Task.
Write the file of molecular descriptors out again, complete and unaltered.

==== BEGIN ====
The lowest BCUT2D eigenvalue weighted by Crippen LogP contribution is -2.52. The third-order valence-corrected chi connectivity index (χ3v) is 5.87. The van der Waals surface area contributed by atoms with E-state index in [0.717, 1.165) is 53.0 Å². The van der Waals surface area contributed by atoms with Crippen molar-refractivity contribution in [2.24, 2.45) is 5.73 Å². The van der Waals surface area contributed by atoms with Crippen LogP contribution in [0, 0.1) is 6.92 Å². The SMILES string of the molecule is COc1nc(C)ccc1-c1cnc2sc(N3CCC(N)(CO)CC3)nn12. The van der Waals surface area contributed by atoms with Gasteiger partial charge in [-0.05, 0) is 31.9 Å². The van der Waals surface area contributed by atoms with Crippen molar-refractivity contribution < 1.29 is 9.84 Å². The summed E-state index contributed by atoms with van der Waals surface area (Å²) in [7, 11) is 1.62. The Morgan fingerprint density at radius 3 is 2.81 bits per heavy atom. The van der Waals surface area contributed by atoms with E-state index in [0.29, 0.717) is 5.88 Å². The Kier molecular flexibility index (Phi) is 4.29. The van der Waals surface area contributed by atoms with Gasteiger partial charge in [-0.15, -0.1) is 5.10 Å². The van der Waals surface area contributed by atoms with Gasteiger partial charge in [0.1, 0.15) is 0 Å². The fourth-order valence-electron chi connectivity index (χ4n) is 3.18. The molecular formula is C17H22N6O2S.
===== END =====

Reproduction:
The lowest BCUT2D eigenvalue weighted by Crippen LogP contribution is -2.52. The third-order valence-corrected chi connectivity index (χ3v) is 5.87. The van der Waals surface area contributed by atoms with E-state index in [0.717, 1.165) is 53.0 Å². The van der Waals surface area contributed by atoms with Crippen molar-refractivity contribution in [2.24, 2.45) is 5.73 Å². The van der Waals surface area contributed by atoms with Crippen LogP contribution in [0, 0.1) is 6.92 Å². The SMILES string of the molecule is COc1nc(C)ccc1-c1cnc2sc(N3CCC(N)(CO)CC3)nn12. The van der Waals surface area contributed by atoms with Gasteiger partial charge in [-0.05, 0) is 31.9 Å². The van der Waals surface area contributed by atoms with Crippen molar-refractivity contribution < 1.29 is 9.84 Å². The summed E-state index contributed by atoms with van der Waals surface area (Å²) in [7, 11) is 1.62. The Morgan fingerprint density at radius 3 is 2.81 bits per heavy atom. The van der Waals surface area contributed by atoms with E-state index in [0.29, 0.717) is 5.88 Å². The Kier molecular flexibility index (Phi) is 4.29. The van der Waals surface area contributed by atoms with Gasteiger partial charge in [-0.15, -0.1) is 5.10 Å². The van der Waals surface area contributed by atoms with Gasteiger partial charge in [0.1, 0.15) is 0 Å². The fourth-order valence-electron chi connectivity index (χ4n) is 3.18. The molecular formula is C17H22N6O2S.